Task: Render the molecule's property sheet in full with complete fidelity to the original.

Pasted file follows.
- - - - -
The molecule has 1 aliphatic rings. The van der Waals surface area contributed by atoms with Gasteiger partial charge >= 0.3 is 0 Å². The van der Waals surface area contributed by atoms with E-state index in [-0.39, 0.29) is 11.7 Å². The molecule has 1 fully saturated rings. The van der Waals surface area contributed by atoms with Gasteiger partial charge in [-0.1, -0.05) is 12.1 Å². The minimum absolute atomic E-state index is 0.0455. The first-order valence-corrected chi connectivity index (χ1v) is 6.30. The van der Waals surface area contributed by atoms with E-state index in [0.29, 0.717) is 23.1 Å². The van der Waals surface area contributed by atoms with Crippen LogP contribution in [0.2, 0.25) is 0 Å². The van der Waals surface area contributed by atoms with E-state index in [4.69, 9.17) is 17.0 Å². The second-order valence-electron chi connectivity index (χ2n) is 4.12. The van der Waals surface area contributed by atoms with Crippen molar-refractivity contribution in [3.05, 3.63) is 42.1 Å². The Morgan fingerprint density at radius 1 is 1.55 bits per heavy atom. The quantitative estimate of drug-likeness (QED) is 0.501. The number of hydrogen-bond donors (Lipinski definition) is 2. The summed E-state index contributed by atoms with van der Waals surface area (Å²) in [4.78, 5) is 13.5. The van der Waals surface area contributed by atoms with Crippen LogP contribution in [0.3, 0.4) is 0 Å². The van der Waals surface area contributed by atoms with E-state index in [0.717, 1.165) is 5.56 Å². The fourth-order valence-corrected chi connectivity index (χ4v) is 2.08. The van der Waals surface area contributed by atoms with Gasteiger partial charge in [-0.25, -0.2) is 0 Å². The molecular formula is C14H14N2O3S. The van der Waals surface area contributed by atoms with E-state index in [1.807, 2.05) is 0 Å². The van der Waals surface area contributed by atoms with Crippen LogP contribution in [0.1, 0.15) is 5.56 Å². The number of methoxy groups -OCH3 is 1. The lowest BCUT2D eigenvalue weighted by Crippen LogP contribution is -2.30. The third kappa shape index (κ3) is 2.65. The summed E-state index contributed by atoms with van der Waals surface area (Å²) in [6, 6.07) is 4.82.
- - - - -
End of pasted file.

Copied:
The molecule has 1 aliphatic rings. The van der Waals surface area contributed by atoms with Gasteiger partial charge >= 0.3 is 0 Å². The van der Waals surface area contributed by atoms with E-state index in [-0.39, 0.29) is 11.7 Å². The molecule has 1 fully saturated rings. The van der Waals surface area contributed by atoms with Gasteiger partial charge in [-0.1, -0.05) is 12.1 Å². The minimum absolute atomic E-state index is 0.0455. The first-order valence-corrected chi connectivity index (χ1v) is 6.30. The van der Waals surface area contributed by atoms with E-state index in [0.29, 0.717) is 23.1 Å². The van der Waals surface area contributed by atoms with Crippen LogP contribution in [0.2, 0.25) is 0 Å². The van der Waals surface area contributed by atoms with E-state index in [4.69, 9.17) is 17.0 Å². The second-order valence-electron chi connectivity index (χ2n) is 4.12. The van der Waals surface area contributed by atoms with Crippen molar-refractivity contribution in [3.05, 3.63) is 42.1 Å². The Morgan fingerprint density at radius 1 is 1.55 bits per heavy atom. The quantitative estimate of drug-likeness (QED) is 0.501. The number of hydrogen-bond donors (Lipinski definition) is 2. The summed E-state index contributed by atoms with van der Waals surface area (Å²) in [4.78, 5) is 13.5. The van der Waals surface area contributed by atoms with Crippen LogP contribution in [0.3, 0.4) is 0 Å². The van der Waals surface area contributed by atoms with E-state index in [0.717, 1.165) is 5.56 Å². The fourth-order valence-corrected chi connectivity index (χ4v) is 2.08. The van der Waals surface area contributed by atoms with Gasteiger partial charge in [-0.25, -0.2) is 0 Å². The molecular formula is C14H14N2O3S. The van der Waals surface area contributed by atoms with E-state index in [1.807, 2.05) is 0 Å². The van der Waals surface area contributed by atoms with Crippen LogP contribution in [0.1, 0.15) is 5.56 Å². The number of methoxy groups -OCH3 is 1. The lowest BCUT2D eigenvalue weighted by Crippen LogP contribution is -2.30. The third kappa shape index (κ3) is 2.65. The summed E-state index contributed by atoms with van der Waals surface area (Å²) in [6, 6.07) is 4.82.